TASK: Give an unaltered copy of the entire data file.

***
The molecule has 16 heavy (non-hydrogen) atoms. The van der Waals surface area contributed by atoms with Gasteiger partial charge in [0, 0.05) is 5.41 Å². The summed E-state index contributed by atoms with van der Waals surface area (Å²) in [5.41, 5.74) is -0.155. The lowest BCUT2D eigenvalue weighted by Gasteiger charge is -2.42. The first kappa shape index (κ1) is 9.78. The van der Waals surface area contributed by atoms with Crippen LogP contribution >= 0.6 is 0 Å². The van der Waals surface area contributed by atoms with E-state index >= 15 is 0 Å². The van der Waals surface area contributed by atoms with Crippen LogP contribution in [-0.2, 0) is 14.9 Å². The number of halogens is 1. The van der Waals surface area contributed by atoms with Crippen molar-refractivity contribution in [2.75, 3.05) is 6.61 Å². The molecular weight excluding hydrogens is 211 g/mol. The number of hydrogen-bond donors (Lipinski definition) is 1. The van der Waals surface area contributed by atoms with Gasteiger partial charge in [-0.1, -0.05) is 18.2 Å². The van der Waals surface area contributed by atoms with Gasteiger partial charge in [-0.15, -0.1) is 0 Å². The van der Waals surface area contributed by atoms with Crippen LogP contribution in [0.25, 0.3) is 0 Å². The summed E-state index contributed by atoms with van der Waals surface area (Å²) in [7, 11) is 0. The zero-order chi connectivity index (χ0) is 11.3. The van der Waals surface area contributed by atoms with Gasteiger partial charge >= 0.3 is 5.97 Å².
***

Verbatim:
The molecule has 16 heavy (non-hydrogen) atoms. The van der Waals surface area contributed by atoms with Gasteiger partial charge in [0, 0.05) is 5.41 Å². The summed E-state index contributed by atoms with van der Waals surface area (Å²) in [5.41, 5.74) is -0.155. The lowest BCUT2D eigenvalue weighted by Gasteiger charge is -2.42. The first kappa shape index (κ1) is 9.78. The van der Waals surface area contributed by atoms with Crippen LogP contribution >= 0.6 is 0 Å². The van der Waals surface area contributed by atoms with E-state index >= 15 is 0 Å². The van der Waals surface area contributed by atoms with Crippen LogP contribution in [-0.2, 0) is 14.9 Å². The number of halogens is 1. The van der Waals surface area contributed by atoms with Crippen molar-refractivity contribution in [2.75, 3.05) is 6.61 Å². The molecular weight excluding hydrogens is 211 g/mol. The number of hydrogen-bond donors (Lipinski definition) is 1. The van der Waals surface area contributed by atoms with Gasteiger partial charge in [-0.1, -0.05) is 18.2 Å². The van der Waals surface area contributed by atoms with Gasteiger partial charge in [-0.15, -0.1) is 0 Å². The van der Waals surface area contributed by atoms with Crippen LogP contribution in [0.25, 0.3) is 0 Å². The summed E-state index contributed by atoms with van der Waals surface area (Å²) in [7, 11) is 0. The zero-order chi connectivity index (χ0) is 11.3. The van der Waals surface area contributed by atoms with Gasteiger partial charge >= 0.3 is 5.97 Å².